We set forth from Perth on Day Two and our itinerary took us in a south-eastern direction through Serpentine, Williams, Arthur River and Mt Barker before we arrived at Albany.

Day Three, we travelled westwards through Denmark to Walpole and on the fourth day, we pushed north-west to Pemberton but not before detouring to Northcliff and the Windy Harbour. The fifth day saw us drive further north-westerly through Nannup to Busselton which was our base for exploring Cowaramup, Margaret River and Augusta on the sixth day.

On the seventh day, we drove northwards back to Perth and passed by Bunbury, Australind, Rockingham and Fremantle. The map above is not totally accurate but it gives a pretty good idea of our little adventure through Western Australia's south-western region.

Next: Perth Pride Parade

Tuesday, 10 November 2009

Mayang Mall update

I would have liked to thank the authorities for listening, but the improvements to the toilets are only superficial at best!

There should be more that the Penang Development Corporation and their subsidiary companies can do regarding the supervision of their buildings, but this is definitely a start.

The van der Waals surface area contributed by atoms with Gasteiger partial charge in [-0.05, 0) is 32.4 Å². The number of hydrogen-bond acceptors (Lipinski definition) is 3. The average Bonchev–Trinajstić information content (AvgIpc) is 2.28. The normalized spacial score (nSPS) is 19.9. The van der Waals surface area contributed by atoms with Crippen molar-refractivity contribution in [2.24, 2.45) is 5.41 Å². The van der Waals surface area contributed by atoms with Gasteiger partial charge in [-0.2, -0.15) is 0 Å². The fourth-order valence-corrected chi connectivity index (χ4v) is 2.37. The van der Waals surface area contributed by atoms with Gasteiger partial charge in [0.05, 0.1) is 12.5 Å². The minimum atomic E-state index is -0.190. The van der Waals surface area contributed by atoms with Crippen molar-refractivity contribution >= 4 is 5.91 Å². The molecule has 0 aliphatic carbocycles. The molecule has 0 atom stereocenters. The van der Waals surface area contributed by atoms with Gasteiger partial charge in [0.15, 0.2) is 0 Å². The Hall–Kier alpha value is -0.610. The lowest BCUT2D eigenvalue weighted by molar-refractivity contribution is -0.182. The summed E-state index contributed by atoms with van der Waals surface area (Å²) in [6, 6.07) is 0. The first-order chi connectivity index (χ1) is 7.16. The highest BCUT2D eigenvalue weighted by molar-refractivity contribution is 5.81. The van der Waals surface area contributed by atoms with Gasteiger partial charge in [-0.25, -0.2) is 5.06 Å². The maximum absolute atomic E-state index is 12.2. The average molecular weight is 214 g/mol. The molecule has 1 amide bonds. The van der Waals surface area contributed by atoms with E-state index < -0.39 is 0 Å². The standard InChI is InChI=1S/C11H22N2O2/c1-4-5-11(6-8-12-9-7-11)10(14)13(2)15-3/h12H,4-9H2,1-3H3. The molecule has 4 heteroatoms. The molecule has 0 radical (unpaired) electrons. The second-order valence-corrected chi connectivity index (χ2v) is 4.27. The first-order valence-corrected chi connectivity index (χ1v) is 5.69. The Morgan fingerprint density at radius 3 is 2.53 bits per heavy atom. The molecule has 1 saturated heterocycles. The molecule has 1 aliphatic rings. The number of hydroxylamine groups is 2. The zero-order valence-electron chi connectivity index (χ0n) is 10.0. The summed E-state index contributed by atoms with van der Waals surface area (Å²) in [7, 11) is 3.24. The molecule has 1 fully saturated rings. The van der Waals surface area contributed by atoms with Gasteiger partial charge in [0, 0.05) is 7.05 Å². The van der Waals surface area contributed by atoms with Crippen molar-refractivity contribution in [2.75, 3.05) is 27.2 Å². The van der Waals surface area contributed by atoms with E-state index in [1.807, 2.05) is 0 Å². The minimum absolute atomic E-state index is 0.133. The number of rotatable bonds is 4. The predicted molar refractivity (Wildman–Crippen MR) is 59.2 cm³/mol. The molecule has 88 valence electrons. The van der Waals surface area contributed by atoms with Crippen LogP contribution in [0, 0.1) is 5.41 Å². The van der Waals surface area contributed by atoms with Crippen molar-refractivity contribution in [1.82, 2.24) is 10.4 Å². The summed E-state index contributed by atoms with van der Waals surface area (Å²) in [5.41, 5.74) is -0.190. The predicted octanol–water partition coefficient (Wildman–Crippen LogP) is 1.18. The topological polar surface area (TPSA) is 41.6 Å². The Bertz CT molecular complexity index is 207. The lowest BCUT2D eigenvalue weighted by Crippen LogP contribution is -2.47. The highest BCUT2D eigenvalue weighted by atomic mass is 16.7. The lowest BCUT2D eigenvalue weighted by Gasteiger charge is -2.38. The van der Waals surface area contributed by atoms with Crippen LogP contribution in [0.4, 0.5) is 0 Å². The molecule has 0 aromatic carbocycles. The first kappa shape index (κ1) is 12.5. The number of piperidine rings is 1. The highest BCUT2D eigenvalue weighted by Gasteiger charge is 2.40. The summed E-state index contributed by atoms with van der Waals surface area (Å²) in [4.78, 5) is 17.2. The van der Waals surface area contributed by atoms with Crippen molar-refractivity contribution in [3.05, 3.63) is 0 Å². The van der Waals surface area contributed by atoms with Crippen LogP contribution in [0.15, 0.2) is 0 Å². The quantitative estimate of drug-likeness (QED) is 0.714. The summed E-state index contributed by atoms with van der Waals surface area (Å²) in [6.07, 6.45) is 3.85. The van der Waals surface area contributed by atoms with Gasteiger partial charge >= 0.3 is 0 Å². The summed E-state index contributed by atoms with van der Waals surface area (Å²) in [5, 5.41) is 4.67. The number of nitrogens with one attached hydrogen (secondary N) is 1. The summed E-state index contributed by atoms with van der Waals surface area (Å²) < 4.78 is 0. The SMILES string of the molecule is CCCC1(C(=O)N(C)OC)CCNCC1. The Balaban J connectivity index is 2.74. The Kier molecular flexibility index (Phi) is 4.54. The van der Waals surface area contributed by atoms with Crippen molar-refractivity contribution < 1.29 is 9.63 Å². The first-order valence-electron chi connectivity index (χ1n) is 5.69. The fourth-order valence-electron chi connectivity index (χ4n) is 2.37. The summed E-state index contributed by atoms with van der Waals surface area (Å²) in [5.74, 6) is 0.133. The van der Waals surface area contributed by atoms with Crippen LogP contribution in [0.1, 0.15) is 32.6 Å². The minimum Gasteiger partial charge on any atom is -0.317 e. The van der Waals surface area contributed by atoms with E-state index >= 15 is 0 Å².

...and by the way, if it's not too much, can we soon be having hot running water too? No? Okay, never mind... :-)

(Note: below was the entry that caught my eye on Facebook today)

Goings-on at Bukit Mertajam Hill nice it is to go up the Bukit Mertajam Hill again at Ceruk Tokun. This late afternoon trek was also a nice welcome back to reality after a week's absence from the country. Didn't even bother to check my emails or other blogs and websites except to do an online check-in at the Malaysian Airlines website for my return tickets. But more of that later, I hope! However, I had been twittering away from my mobile phone, and reaching a particular high 30,000 feet above sea level somewhere off the coastline of Western Australia.

Anyway, back to the BM Hill. The first observation that struck my wife and I was that the upgrade to the forest park was in full swing. The entrance to the park was in the process of being widened. No photos of that, however.

Further in after I had parked the car, work had also started to improve the banks and retainer walls around the lower section of the stream.

A short distance further up, three boys were enjoying a dip in the water. Such carefree days that can only be enjoyed by them. I'm sure it'll be a cherished memory Long after they grow up and move away from here.

Other than that, it was an uneventful walk up the hill track and down the tarred road. No, we didn't go up to the half-way tea house as the sky turned threatening. As we walked down, the rain came.